1.3. The guiding epistemology

Social constructionism is concerned with the co-creation of meaning between people in social relationships (Burr, 2003; Gergen, 1985). It holds that people come to know the world through their interpretations of it, allowing for multiple, equally valid accounts of truth (Burr, 2003). Adopting this epistemology allowed for the co-construction of meaning between the researcher and participants by drawing on their unique history.

Five social constructionist assumptions (Burr, 2003; Du Preez & Eskell-Blokland, 2012; Gergen, 1985) informed the research processes namely: 1) The co-construction of meaning between people in social contexts; 2) The role of language in the construction of lived experiences; 3) Social relations as a context for meaning making; 4) The fluidity of identity; and 5) Influences of power on people's construction of reality and meaning making processes. These assumptions guided the research and analytical processes and offered the backdrop for the researcher to make sense of the participants' stories.

1.4. Research aim

The research aimed to explore the meaning the participants attributed to the support group to highlight the value of the initiative. The primary research question was: What meaning did the group members attribute to the group?

 

2. Research methodology

A qualitative research approach was employed. Qualitative methods are characteristically open ended and flexible to enable the emergence of new and unanticipated participant-generated categories of meaning and experience (Creswell, 2014; Willig, 2008). In qualitative research the number of participants does not determine the quality of the research, but the value rather lies in the richness of the stories obtained from participant-led data collection methods (Willig, 2008). Qualitative data collection tools allowed for the elicitation of rich descriptions of the participants' group experiences to gain a deeper understanding of the meaning they attributed to the group (Willig, 2008). Their stories were used to determine what being part of the group meant to them and offered evidence for the potential value of community-based support groups in the rehabilitation process of MHC users.

2.1. Selection of participants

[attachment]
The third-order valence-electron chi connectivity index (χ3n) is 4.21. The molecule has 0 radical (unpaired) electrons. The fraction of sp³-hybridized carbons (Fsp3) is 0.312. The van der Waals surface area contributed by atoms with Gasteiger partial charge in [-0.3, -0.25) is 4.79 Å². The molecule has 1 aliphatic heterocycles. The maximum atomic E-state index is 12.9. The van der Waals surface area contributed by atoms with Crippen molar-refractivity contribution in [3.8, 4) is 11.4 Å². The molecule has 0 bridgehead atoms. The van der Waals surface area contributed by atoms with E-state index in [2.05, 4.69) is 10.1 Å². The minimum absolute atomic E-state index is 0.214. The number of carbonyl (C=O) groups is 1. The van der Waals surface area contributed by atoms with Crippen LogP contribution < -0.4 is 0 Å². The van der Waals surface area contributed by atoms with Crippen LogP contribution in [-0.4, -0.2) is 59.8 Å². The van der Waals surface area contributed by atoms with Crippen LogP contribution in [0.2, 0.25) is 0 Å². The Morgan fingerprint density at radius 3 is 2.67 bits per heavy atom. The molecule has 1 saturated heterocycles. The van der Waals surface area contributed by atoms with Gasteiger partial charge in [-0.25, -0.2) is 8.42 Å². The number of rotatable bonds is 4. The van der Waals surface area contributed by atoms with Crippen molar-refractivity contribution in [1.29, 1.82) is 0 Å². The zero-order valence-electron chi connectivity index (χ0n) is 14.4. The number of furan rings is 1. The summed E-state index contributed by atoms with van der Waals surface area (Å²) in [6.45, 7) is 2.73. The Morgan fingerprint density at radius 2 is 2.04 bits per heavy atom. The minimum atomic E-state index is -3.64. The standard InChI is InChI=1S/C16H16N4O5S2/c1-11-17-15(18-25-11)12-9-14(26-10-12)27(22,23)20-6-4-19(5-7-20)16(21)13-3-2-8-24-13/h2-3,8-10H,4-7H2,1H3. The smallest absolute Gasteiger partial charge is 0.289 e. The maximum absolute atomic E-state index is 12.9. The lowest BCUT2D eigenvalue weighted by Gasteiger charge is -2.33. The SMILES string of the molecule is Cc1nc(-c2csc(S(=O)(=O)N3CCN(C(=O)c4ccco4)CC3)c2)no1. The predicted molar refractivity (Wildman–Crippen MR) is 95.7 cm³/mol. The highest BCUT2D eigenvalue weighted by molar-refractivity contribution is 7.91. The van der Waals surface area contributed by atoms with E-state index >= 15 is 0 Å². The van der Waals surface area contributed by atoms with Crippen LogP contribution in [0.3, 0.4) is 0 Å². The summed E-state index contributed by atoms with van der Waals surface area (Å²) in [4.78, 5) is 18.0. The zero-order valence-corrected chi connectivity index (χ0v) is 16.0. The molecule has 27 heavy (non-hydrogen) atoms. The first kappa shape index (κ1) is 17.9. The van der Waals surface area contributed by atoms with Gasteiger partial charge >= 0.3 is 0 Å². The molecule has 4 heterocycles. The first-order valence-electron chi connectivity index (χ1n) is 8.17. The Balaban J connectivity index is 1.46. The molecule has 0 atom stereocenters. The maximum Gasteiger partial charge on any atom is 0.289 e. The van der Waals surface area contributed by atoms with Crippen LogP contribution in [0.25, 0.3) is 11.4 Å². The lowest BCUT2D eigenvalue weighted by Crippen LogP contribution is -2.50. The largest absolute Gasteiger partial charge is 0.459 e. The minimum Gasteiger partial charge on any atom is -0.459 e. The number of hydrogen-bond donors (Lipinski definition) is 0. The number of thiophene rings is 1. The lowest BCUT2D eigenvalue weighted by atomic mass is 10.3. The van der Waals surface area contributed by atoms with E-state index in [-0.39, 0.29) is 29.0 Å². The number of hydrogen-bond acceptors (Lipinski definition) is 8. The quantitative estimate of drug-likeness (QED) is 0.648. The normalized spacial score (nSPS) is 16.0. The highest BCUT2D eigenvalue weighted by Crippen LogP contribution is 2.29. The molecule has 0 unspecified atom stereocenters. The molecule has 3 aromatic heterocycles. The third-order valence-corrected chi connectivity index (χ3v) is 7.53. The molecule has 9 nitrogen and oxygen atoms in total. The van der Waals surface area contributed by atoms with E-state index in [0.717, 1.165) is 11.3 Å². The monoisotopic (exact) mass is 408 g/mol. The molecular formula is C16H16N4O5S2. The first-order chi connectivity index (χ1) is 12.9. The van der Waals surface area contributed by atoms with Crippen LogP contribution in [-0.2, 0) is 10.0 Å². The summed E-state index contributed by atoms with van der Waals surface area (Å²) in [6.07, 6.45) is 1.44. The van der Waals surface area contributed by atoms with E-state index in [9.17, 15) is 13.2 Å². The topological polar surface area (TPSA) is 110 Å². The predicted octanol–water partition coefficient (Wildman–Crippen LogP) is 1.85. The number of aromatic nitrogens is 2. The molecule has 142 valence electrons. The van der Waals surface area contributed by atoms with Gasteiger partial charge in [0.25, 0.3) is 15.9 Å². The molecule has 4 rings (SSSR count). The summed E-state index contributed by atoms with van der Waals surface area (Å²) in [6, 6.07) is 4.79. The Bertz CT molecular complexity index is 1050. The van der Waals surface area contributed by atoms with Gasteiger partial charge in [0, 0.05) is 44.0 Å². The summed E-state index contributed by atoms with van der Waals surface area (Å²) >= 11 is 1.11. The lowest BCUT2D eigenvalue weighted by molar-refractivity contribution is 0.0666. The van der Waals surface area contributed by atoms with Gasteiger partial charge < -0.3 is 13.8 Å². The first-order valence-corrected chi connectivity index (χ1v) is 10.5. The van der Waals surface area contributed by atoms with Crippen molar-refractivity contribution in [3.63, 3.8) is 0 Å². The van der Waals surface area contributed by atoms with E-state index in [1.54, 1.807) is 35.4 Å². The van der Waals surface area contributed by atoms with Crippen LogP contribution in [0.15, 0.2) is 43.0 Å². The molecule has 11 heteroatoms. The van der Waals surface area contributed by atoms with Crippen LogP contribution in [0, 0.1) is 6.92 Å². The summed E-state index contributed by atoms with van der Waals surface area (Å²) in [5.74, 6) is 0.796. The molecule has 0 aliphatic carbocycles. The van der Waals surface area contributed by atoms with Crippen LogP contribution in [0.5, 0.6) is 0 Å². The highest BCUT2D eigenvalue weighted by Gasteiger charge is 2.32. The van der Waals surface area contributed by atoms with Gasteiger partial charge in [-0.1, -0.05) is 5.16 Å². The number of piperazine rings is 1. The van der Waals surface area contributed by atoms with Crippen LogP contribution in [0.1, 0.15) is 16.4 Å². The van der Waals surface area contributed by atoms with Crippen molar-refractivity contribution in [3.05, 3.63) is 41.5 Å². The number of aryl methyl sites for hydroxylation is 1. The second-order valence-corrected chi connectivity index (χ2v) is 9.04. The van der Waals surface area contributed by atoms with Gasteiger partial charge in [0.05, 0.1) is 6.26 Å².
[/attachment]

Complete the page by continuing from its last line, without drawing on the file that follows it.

During the time of data collection the group consisted of eight consistent members. Due to the open nature of the group, members left and joined the group depending on their needs and availability. Eligible participants were selected through purposive sampling (Babbie, 2013) based on two inclusion criteria: (a) Participants should have had group membership for a minimum of one year to ensure sufficient experience with the group to create meaning regarding the group's value; and (b) Be asymptomatic at the time of data collection as affirmed by the mental health nurse with whom they had a long-standing relationship. This was to ensure that the participants were fully capable of providing informed consent and able to participate in the research activities. All active group members who met both inclusion criteria were invited to participate in the study. Previous members who had left the group could not be reached to extend the invitation for research participation. Some had moved to different communities, some were working and not available for interviewing, and others' contact numbers were no longer valid.

Five of the core group members voluntarily participated in the study: four males and one female, all of African origin. Their ages ranged from 23 to 60 years. All suffered from severe and chronic mental illness including schizophrenia and bipolar mood disorder with psychotic features. They were of lower socio-economic status, unemployed, and received disability grants. The small sample size is in accordance with the characteristics of qualitative research (Stein & Mankowski, 2004; Willig, 2008), which focuses on richness and uniqueness of experiences, rather than numbers. Unique experiences were unveiled through qualitative approaches which offer a deeper understanding of the participants' lived experiences and what being part of the group meant to them (Willig, 2008).

2.2. Data collection methods

Data collection took place in two consecutive phases at two separate occasions. Phase one entailed individual semi-structured interviews that elicited information on the participants' biographical profiles, their mental illness history and diagnosis, treatments received, reasons for joining the group, their experiences with the group, and what the group meant to them.

Phase two encompassed the Collage Life-story Elicitation Technique (CLET), a narrative story-telling technique that utilises collage making to gain a deeper understanding of how individuals experience relationships, and how societal customs, attitudes, and interactions influence individual's perceptions and experiences (Van Schalkwyk, 2013). The participants were asked to make individual collages using pictures, taken from local magazines, to represent what the group meant to them. The participants were asked to share their story of their collages and explain the significance of the pictures in relation to the meaning it represented of the group. Probing techniques were used when necessary. The CLET was used as an additional data collection tool as it assisted the participants with the recollection of memories of their group experiences and to structure their experiences in a unique way while creating their collages. The participant-led story telling that followed the collage making also limited the researcher's biases to influence the interviews. It could be considered to generate more authentic information (Lijadi & Van Schalkwyk, 2014).